But for all he has done for the culture, M.I. hasn’t always had that same pro-rap energy around him. Again, on the Loose Talk podcast, in defending some of his lyrics on The Chairman album, M.I. implied that rappers write wack rhymes not because they want to but because the majority of their Nigerian audience struggle with English. So my third question is, did the education system suddenly get revolutionized overnight?
How come we don’t hear any bars? /
Omo, streets dey yarn say rappers no dey blow again
Also, besides the adaptation in his own sound, recall that as the leader of the Choc Boys, M.I. watched on as Ice Prince alienated his once strong fan base and became a painfully unrelatable pop star. Furthermore, it is evident that Jesse Jagz made some of his most lyrically intelligent music away from the Choc City fold, and that Dice Ailes has evolved from the confident rapper on “Oh No” to become that same opportunistic singer M.I. was complaining about:
Rappers are singing now just to get popular… yuck! /
I just be watching like I’m at the opera /
I should have brought my binoculars /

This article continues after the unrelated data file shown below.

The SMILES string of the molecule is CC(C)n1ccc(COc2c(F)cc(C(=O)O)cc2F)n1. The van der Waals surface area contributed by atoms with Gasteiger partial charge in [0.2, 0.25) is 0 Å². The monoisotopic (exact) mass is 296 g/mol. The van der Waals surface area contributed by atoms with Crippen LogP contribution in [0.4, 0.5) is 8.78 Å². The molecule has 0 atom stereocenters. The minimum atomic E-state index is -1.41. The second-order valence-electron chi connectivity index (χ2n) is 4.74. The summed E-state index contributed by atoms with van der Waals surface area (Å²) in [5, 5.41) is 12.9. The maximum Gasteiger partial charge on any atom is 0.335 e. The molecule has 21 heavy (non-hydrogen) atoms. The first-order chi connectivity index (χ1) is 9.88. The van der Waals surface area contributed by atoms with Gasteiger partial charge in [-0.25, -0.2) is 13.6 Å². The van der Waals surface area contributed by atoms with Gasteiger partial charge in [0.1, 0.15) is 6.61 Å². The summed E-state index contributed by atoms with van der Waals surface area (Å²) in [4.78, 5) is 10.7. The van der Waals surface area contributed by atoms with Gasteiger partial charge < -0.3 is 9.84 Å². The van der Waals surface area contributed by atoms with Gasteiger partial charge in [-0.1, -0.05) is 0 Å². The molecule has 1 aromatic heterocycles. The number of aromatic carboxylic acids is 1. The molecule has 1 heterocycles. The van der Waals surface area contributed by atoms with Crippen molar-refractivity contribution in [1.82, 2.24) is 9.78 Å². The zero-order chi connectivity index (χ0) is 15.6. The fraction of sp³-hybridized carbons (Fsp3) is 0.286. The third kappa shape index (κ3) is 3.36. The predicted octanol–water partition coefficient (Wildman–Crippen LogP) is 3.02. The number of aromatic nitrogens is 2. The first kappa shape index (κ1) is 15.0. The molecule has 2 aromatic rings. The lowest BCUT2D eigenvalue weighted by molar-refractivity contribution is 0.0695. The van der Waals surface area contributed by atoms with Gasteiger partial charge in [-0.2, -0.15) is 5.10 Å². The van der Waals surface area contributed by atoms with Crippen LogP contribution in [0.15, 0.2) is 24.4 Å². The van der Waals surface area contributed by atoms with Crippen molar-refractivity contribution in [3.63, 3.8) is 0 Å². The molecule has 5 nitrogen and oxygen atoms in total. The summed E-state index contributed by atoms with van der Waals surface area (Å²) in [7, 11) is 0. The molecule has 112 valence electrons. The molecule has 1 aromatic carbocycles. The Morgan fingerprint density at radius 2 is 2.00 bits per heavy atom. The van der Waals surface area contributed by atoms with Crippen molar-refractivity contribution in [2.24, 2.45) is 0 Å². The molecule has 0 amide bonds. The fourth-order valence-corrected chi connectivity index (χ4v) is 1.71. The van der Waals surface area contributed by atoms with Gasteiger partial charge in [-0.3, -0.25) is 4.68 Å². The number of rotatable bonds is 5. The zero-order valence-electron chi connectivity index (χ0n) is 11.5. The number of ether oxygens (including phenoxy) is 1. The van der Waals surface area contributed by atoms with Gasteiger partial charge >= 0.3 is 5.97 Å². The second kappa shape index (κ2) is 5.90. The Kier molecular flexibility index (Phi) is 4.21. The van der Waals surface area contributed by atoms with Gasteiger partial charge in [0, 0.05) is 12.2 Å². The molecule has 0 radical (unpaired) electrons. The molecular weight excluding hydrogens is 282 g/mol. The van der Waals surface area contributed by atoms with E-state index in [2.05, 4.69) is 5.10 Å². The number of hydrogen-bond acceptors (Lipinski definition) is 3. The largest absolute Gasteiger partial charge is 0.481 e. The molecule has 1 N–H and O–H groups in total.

Cos I don’t see nobody dope /
I don’t see nobody great /
I don’t see nobody serious about taking my place
M.I. will also be questioned on why the VP of Choc City and his right-hand man, Loose Kaynon, who at a time was considered one of the sharpest lyricists in the country, now treats his rap career like it’s a civil service job, and no longer hosts his popular hip-hop show Wax Lyrical. And on why his former protege Milli repeatedly accused the label of trying to change his sound to become more ‘street’. M.I. has never truly addressed those allegations, so even though he has found his microphone on “Fix Up”, the blood of a dying genre that M.I. helped to strengthen is trickling down his hands, even as he holds it.
When Milli exited Choc City last year, one of the artists he formed an alliance with was PatrickXxLee – a Zimbabwean artist/producer based in Jo’burg.
PatricKxxLee produced “Fix Up”, and it’s obvious that now that Milli and MI have patched up their relationship, the veteran MC has a lot of young energy from these guys around him to keep him inspired.
On “Fix Up”, M.I. rapped about how ‘the South’ was eating Nigerian hip-hop alive and employed a faux-South African accent in the way he stressed that: